Visitors to the region were outdoorsy, preferred hotel accommodations to other types and spent $82 for every occupancy tax dollar spent on marketing in 2012, according to the latest leisure travel information study.
For the tenth year in a row, the Lake Placid CVB / Regional Office of Sustainable Tourism (ROOST) contracted an independent third party to conduct a Leisure Travel Information Study. For the last two years, ROOST engaged PlaceMaking to conduct the survey applying the same methodology as in the previous years (conducted by the Technical Assistance Center at SUNY Plattsburgh).
The Lake Placid CVB / Regional Office of Sustainable Tourism is the accredited destination marketing organization (DMO) responsible for promoting the Schroon Lake, Lake Champlain, Whiteface, Saranac Lake and Lake Placid regions to the traveling public.
In addition to valuable demographic data and trends, the study’s intent is to determine the effectiveness of the ROOST’s marketing programs, to measure the return on investment (ROI) ratio for public marketing expenditures and the conversion rate factor, or the number of those leads who actually visited the region.
The Leisure Travel Information Study is based on a survey of the ROOST’s 2012 trackable leads database. New leads are added on a constant basis; walk-in visitors, phone and mail inquiries and web signups provide a snapshot of the respondents to the 2012 overall marketing efforts. For the third year, survey responses from social networking participants in the DMO’s Facebook and Twitter networks were separated for individual consideration in the results.
Although lakeplacid.com alone receives millions of unique visitors, the survey takes only these trackable leads into consideration. In order to calculate the economic impact of the ROOST’s marketing efforts exclusively, the results do not include any standard economic multipliers.
Here are some highlights from the results:
- According to the report, the average stay reported by 2011 visitors was 4.9 nights. This represents a substantial increase from the 2011 average reported visit duration of 2.8 nights. This figure is also higher than the five year average of 4.0 nights.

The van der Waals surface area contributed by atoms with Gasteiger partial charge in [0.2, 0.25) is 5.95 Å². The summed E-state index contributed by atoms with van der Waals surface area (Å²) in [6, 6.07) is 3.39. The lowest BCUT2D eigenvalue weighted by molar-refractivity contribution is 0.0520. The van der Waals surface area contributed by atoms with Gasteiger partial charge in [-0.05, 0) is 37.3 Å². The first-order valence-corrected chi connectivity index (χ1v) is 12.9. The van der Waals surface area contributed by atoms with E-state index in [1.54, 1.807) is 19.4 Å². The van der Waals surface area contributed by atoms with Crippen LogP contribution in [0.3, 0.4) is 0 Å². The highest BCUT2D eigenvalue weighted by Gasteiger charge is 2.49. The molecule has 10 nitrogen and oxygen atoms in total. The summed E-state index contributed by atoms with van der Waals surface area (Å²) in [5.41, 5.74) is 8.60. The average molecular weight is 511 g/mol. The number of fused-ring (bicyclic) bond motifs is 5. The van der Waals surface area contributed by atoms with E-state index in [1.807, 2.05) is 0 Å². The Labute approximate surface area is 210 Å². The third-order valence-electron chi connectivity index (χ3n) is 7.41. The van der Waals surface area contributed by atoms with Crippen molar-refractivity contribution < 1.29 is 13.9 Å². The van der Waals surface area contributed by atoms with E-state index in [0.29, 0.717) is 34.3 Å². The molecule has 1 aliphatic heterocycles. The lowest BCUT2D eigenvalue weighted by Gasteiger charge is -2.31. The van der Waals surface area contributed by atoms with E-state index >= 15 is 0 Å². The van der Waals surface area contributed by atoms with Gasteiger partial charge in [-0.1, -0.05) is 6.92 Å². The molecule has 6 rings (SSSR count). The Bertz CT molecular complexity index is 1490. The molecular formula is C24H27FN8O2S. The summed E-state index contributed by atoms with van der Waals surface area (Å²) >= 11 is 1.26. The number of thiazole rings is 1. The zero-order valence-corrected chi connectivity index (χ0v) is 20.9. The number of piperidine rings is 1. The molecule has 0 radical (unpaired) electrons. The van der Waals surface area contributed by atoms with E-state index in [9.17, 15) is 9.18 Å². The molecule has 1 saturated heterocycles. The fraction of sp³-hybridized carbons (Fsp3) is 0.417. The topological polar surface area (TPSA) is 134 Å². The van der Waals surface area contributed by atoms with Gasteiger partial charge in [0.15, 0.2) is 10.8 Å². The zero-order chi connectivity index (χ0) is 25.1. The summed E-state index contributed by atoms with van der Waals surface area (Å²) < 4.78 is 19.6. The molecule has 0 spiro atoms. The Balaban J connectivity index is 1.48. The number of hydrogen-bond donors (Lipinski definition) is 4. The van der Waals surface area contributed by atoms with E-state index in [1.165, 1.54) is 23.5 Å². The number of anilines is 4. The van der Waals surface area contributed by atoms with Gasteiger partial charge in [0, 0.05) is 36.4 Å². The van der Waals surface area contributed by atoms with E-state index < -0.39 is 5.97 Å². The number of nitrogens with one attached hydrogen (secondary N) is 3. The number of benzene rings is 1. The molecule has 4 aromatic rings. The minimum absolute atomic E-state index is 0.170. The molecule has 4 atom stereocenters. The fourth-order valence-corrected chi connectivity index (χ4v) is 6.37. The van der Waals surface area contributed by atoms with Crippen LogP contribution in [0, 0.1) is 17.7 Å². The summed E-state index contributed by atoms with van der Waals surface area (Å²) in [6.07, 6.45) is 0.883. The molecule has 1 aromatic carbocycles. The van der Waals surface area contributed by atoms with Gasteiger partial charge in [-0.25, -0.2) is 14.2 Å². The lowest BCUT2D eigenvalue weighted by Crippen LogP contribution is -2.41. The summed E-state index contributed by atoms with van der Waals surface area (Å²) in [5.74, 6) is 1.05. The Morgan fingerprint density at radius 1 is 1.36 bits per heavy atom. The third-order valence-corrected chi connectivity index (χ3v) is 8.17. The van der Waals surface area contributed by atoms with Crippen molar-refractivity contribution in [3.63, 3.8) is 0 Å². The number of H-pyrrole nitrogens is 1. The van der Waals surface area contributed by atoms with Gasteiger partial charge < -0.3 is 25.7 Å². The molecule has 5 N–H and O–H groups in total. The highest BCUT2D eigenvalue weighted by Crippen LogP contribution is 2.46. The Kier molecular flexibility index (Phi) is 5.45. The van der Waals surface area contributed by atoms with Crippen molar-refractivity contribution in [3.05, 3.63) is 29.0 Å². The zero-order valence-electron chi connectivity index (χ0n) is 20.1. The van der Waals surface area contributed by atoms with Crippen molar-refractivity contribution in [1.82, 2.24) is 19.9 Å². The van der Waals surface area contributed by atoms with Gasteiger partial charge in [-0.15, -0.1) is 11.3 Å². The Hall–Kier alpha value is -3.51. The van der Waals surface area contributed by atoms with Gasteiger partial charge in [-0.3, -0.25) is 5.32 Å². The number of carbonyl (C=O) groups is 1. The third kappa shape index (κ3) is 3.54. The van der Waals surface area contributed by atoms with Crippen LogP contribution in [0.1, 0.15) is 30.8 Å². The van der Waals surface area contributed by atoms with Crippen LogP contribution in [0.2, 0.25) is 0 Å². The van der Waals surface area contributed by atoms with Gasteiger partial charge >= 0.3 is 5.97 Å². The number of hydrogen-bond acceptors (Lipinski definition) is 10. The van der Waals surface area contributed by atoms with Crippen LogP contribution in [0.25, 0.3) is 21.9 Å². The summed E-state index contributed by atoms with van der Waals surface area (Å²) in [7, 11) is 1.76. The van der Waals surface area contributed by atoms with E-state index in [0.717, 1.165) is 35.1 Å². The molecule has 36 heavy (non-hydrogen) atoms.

- The average age of respondents was 51 years old, and this is consistent with data on average from the last five years.
- Visitation by area of residence shows for the second year a larger proportion of visitors who live within a day’s drive or less than found in years prior. One half (50%) of visitor respondents reported living in New York State, which was slightly lower than demonstrated from 2011 (53%). Visitation from all other regions was consistent from the prior year.
- Survey responses by those who participated through ROOST social media outlets (Facebook and Twitter) were separated for individual consideration, versus the remainder of the group. The pool of social media-garnered respondents is much smaller than “all other” respondents (374 vs. 3,663), but grew in size over the last year in proportion to increased general response.
- Social media respondents had a mean age of 46, were likely to report friends or family, or social media, as influencing their decision to visit in 2012. These respondents reported higher levels of attraction to outdoor activities and arts and entertainment than “all other” respondents. Among those for whom outdoor activities were a draw, hiking and canoeing/kayaking were reported with substantially higher frequency than among the other respondents. Social media respondents reported a slightly longer average duration of stay and a slightly smaller average party size than other respondents. This group estimated a nearly equivalent daily visitor spending in comparison to “all others” ($325 vs. $326). Overall spending, however, was just slightly higher among this sub-group given the slightly longer average stay.
- Outdoor activities have not only remained at the top of the list of activities that attracted visitors to the region, they have steadily grown in popularity as a draw. Hiking was the most popular reported outdoor activity, followed by canoeing/kayaking. Outdoor activities were followed by relaxing, dining and shopping, and sightseeing.
“We have been collecting this data for 10 years now, allowing us to derive a clear profile of our visitor demographics and map the evolution of visitor interests,” said James McKenna, president of ROOST. “And the high rate of response to the survey and consistent ROI on a rolling average underscores the correlation between our marketing strategy and the resulting economic impact to the region.”
The 2012 report, additional LPCVB/ROOST research and more is available for download at the online resource developed specifically for local tourism-related businesses. All are encouraged to review essential news, events, marketing opportunities and information atwww.roostadk.com.
Download the 2012 Leisure Travel Study